Firstly, the airline operates mainly short haul routes. According to its strategy report the average flight duration is 1.2 hours. Therefore, the airline does not offer in-flight services for a small trip reducing the cost. Additionally, the airline operates direct flights avoiding multiple landings-takeoffs that increase the cost and mainly chooses secondary airports that have lower fees and less traffic. Therefore, the cost is reduced and the turnaround times are smaller (Ryanair strategy, 2010).
Concerning its operating costs the airline focuses its cost reduction in the following areas: Aircraft costs, personnel productivity, customer service, and airport fees.
The airline gradually renewed its fleet with new aircraft of a single type and company: Boeing 737-800. This lowers the aircraft maintenance costs and the engineers’ and pilots’ training while it might bargain a lower price for a large amount of aircrafts (Ryanair strategy, 2010). However, by the end of 2009 Ryanair cancelled the order for 200 aircraft and postponed it possibly to bargain a lower price (BBC, 2009).
Moreover, the airline is providing incentives to maximise its personnel productivity to achieve a better cost/benefit ratio and increase its personnel loyalty. Specifically, it operates a performance related pay, a stock option scheme and offers bonuses for productivity and performance. Furthermore, Ryanair is minimising its customer service expenses by avoiding having its own aircraft and passenger staff in many airports and prefers to use third party companies for customer and handling services. Also, the vast majority of the bookings are through its website reducing the cost for intermediaries or travel agencies and does not operate a telephone helpdesk to avoid a significant expense. (Ryanair strategy, 2010)
Also, the airline targets to sign beneficial contracts in airports that has a large amount of passengers Also, it selects low cost gates and cheaper outdoor ladders instead of expensive jetways (Ryanair strategy, 2010). In 2009 Michael O’Leary, said that he plans to abandon all check in desks at the airports and save â‚¬50 million, leaving only a baggage drop off point (Done, 2009).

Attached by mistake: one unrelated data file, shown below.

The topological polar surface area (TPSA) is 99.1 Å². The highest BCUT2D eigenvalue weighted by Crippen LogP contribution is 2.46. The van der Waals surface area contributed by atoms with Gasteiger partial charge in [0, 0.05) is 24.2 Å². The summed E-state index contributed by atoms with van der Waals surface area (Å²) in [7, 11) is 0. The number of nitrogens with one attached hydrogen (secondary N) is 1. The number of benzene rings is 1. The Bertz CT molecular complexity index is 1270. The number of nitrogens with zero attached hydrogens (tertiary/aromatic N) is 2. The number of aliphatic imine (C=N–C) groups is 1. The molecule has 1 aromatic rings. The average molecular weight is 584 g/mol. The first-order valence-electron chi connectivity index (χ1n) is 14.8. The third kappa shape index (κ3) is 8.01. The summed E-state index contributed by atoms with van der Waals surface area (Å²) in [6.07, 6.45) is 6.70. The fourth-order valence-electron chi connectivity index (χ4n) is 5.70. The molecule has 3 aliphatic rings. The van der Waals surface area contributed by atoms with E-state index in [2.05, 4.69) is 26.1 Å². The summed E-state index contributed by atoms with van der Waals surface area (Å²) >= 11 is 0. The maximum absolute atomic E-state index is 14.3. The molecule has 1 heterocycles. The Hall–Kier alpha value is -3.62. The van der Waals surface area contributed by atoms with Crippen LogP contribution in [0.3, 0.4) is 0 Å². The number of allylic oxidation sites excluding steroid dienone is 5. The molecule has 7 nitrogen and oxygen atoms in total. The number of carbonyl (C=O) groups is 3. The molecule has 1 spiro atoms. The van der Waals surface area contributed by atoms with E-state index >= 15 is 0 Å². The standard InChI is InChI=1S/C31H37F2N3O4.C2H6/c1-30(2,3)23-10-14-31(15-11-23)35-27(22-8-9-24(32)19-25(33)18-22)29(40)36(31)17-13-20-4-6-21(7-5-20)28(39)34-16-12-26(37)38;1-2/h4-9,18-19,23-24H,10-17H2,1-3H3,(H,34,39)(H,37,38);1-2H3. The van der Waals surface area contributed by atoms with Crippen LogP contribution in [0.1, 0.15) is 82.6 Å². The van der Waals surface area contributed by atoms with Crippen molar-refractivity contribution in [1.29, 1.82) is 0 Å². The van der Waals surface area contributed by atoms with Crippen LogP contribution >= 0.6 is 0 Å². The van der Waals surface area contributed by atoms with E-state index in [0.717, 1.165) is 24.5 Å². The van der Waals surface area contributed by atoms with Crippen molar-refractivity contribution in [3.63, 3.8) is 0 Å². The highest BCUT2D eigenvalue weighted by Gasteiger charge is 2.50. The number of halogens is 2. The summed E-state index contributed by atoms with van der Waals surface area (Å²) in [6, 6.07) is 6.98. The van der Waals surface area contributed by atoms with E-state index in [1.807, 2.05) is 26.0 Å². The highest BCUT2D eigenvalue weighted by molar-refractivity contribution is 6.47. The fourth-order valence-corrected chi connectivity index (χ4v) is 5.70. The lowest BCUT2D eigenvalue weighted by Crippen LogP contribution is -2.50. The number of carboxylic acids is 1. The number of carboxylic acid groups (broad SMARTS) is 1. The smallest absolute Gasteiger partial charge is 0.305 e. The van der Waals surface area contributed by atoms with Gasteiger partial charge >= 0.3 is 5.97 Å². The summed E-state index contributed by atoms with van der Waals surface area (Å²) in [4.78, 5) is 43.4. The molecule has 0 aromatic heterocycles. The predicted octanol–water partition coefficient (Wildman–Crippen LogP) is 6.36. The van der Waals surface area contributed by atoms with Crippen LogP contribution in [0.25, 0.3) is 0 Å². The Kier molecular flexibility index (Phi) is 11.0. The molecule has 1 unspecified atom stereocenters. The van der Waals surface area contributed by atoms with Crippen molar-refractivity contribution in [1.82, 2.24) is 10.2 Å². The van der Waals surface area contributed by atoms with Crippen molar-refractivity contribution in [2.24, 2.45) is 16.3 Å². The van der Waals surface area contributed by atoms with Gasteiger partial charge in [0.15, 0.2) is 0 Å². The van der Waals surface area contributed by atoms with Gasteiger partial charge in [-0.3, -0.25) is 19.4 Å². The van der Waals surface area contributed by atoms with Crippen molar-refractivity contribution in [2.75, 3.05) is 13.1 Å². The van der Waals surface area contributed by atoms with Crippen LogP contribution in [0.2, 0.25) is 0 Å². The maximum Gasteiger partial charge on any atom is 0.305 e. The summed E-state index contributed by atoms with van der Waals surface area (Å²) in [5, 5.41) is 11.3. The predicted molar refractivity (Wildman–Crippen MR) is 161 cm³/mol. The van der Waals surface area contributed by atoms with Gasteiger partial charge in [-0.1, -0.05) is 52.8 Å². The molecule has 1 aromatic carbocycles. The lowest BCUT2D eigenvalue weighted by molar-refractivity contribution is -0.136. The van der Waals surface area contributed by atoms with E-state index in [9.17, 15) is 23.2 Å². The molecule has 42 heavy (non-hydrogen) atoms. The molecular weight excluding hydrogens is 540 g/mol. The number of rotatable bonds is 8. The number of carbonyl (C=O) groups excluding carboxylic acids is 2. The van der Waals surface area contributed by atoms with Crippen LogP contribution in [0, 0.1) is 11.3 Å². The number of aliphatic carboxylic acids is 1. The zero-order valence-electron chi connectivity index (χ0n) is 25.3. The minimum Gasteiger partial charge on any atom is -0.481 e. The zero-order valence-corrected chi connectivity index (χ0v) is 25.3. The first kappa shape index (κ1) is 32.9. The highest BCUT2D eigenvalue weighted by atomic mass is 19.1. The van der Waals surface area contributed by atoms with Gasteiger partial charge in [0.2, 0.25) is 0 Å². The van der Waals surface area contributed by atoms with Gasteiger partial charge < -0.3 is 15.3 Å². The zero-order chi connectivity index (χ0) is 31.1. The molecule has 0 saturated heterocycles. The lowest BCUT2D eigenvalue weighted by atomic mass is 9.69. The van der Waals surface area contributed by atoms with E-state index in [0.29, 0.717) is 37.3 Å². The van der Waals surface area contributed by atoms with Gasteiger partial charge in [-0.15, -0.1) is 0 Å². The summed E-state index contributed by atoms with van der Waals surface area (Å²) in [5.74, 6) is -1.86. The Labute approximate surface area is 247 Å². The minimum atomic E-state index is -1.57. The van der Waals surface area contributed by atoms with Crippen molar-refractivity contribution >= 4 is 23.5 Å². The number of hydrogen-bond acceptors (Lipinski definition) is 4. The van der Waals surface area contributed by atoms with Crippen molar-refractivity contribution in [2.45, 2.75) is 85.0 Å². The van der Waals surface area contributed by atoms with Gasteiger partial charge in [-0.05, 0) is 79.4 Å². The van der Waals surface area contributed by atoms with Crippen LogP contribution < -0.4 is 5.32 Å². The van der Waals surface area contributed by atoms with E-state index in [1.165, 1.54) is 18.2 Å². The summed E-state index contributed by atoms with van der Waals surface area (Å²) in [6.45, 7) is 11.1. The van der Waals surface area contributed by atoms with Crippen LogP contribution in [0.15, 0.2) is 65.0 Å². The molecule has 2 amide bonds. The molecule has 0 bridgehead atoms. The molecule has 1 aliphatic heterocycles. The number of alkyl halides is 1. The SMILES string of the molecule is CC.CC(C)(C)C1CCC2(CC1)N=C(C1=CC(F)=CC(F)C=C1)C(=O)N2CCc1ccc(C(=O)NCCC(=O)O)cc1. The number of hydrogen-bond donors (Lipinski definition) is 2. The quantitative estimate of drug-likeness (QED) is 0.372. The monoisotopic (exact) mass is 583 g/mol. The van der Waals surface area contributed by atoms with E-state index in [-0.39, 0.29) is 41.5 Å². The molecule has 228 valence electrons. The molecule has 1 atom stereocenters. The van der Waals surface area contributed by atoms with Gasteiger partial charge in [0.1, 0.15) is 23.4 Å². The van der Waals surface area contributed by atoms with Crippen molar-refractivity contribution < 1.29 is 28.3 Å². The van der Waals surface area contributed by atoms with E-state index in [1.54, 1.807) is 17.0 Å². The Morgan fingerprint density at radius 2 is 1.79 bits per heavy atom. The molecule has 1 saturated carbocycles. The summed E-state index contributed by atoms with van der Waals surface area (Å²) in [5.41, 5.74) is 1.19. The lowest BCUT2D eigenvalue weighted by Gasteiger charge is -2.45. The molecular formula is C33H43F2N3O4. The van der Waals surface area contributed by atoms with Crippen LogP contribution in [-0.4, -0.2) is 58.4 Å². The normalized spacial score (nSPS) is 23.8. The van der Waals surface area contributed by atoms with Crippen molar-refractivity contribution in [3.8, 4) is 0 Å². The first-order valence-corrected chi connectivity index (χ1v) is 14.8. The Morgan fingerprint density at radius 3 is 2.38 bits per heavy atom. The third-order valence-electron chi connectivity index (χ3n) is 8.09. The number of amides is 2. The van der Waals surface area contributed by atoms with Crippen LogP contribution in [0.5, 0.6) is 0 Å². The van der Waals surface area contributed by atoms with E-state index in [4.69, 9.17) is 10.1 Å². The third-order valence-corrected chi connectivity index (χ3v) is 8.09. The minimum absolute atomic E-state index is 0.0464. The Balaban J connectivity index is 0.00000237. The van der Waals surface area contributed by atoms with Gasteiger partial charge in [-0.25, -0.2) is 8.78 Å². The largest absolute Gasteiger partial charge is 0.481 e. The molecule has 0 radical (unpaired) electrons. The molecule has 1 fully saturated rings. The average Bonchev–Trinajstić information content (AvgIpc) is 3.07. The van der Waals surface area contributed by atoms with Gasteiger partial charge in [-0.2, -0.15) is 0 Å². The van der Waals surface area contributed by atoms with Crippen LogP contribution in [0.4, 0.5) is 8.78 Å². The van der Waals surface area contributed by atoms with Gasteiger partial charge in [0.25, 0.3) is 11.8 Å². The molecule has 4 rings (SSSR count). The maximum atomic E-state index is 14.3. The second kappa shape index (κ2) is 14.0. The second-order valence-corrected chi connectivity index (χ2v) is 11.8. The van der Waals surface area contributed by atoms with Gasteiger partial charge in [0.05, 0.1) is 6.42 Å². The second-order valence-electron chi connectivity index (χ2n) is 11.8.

Lastly, the airline’s management is considering two new cost reduction ways. One proposal is to charge â‚¬1 for toilet use during a flight (Hobson, 2010) and innovate with very low fare seats for standing people in a short haul flight (Fincham, 2009; Leach, 2009). However both are subject to health and safety regulations and approval from the authoritative bodies.
To assess the corporate-level strategy of Ryanair the Ansoff’s strategic directions model will be used which refers to different growth options that a company has, such as market penetration-consolidation when a company stays in its current market with its existing product, product development when a company stays in its market and develops its product, market development when a company enters new market with its existing product and diversification when a company enters new markets and develops its product (Johnson et al., 2008).
Ryanair’s choice for strategy development is possibly diversification because Ryanair plans to enter to new markets and develop its existing products. Furthermore, this direction is not solid because Ryanair is applying market development more than product development; Ryanair is expanding in new countries in Europe and has plans for the US. However, changes in services, fare pricing and innovations can be considered as product development. Moreover, Ryanair is developing “Related diversification” because its strategy development is “beyond current products and markets but within the capabilities of the value network of the organisation” (Johnson et al., 2010) and applies both vertical and horizontal integration.
Ryanair does not have the potential to acquire a supplier or develop its own aircraft; therefore it attempts to apply backward integration by renewing its fleet with the new aircrafts Boeing 737-800 that will allow it to fly with more passengers per flight, less fuel and will allow it to promote its new aircraft to consumer improving the cost/benefit ratio. Additionally, Ryanair is improving its customer services that include from internet bookings to flight completion to increase consumers’ loyalty and improve the corporate image.